Post-industrial plastics recycler Butler-MacDonald Inc. added a new production line earlier this year, as increased demand it first saw in the early phases of the coronavirus pandemic has continued.
The new extrusion system will boost capacity at its Indianapolis headquarters plant by 28 percent, or in excess of 20 million pounds a year, and allow the company to better handle lighter materials like thin sheets, said Sales Manager Grant Gilmore.
The new production, which came onstream in the first quarter, lets Butler-MacDonald profitably reprocess a wider range of materials and cut lead times from five weeks down to one or two weeks, he said.
The company ordered the extrusion line in May 2020 from Austrian supplier Erema Group after it saw demand rise at least 10 percent in the early stages of the COVID-19 pandemic. Gilmore said customers were searching for plastics for personal protective equipment and other recyclers temporarily shut down operations.
But with coronavirus-related shipping and logistics delays, it took nearly a year for the line to be installed and start operating.
The higher demand that prompted the investment has remained, though. Gilmore said it's driven by rising virgin resin prices, continued solid demand for PPE and, to a lesser extent for the firm, interest in recycled content in products, he said.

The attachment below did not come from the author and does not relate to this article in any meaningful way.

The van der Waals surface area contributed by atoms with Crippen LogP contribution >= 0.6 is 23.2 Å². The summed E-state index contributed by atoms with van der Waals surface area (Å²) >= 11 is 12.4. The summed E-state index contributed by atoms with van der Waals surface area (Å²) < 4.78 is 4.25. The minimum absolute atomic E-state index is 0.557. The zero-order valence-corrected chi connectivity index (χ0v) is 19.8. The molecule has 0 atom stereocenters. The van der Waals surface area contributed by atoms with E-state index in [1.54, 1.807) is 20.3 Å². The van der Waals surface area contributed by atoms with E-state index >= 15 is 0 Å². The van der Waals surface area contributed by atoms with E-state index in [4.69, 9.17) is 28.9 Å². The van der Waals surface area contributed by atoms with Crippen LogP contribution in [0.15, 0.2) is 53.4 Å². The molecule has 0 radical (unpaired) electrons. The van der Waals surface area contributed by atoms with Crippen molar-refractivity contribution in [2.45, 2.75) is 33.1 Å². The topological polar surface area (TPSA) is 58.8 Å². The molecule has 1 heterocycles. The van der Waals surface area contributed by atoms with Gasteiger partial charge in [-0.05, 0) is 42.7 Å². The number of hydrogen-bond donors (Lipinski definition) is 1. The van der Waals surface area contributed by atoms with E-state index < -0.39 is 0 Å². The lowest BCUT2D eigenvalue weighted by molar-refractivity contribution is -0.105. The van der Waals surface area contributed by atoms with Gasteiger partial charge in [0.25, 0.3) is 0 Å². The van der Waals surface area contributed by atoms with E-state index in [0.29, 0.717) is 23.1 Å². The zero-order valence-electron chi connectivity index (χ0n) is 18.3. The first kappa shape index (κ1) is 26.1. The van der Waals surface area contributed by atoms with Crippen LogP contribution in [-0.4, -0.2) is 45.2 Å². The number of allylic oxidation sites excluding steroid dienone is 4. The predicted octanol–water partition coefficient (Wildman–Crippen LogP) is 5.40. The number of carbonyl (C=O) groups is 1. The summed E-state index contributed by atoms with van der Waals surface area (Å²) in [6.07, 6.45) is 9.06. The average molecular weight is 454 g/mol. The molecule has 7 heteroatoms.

As plastic prices went up, particularly after the Texas ice storms in the winter knocked virgin resin plant production offline, customers have been looking to cut costs with recycled materials, he said.
"They're able to realize more of a cost savings," he said. "They're able to purchase from us a good, clean reprocess resin at a substantially lower cost to virgin."
Some recycling markets, especially in post-consumer resin, are seeing increased demand as large consumer product brand owners try to meet their targets for using recycled plastic in their packaging.
But the vast majority of Butler-MacDonald's business is recycling post-industrial plastics like factory scrap. While those environmental drivers are there for post-industrial plastics, Gilmore said costs continue to outweigh environmental factors for their customers' purchasing decisions.
"As much as our team looks to sell the environmental benefit, typically the feedback we get is there's an appreciation for that but usually it does take a backseat to economics," Gilmore said.
Less than 10 percent of Butler-MacDonald's business is sourced from post-consumer plastics, down from about 40 percent two years ago, Gilmore said.
In the newest Plastics News ranking, the company ranked as the 75th-largest plastics recycler and broker in North America, with 34.5 million pounds of plastics reprocessed.
Gilmore said the company projects reprocessing more than 44 million pounds of recycled resin in 2021.
"We feel thankful and good that we've been able to survive, better than expectations," he said. "All things considered, we had a very good 2020, and now in 2021, we're off to a great start in the year."
The new production line helps the company keep its own manufacturing costs down, he said.
The firm operates a 128,000-square-foot plant in Indianapolis, with 60 employees, down from 75 before the pandemic started, he said.
About half of its business is toll processing for other companies and half is selling grades of reprocessed resins directly, the company said.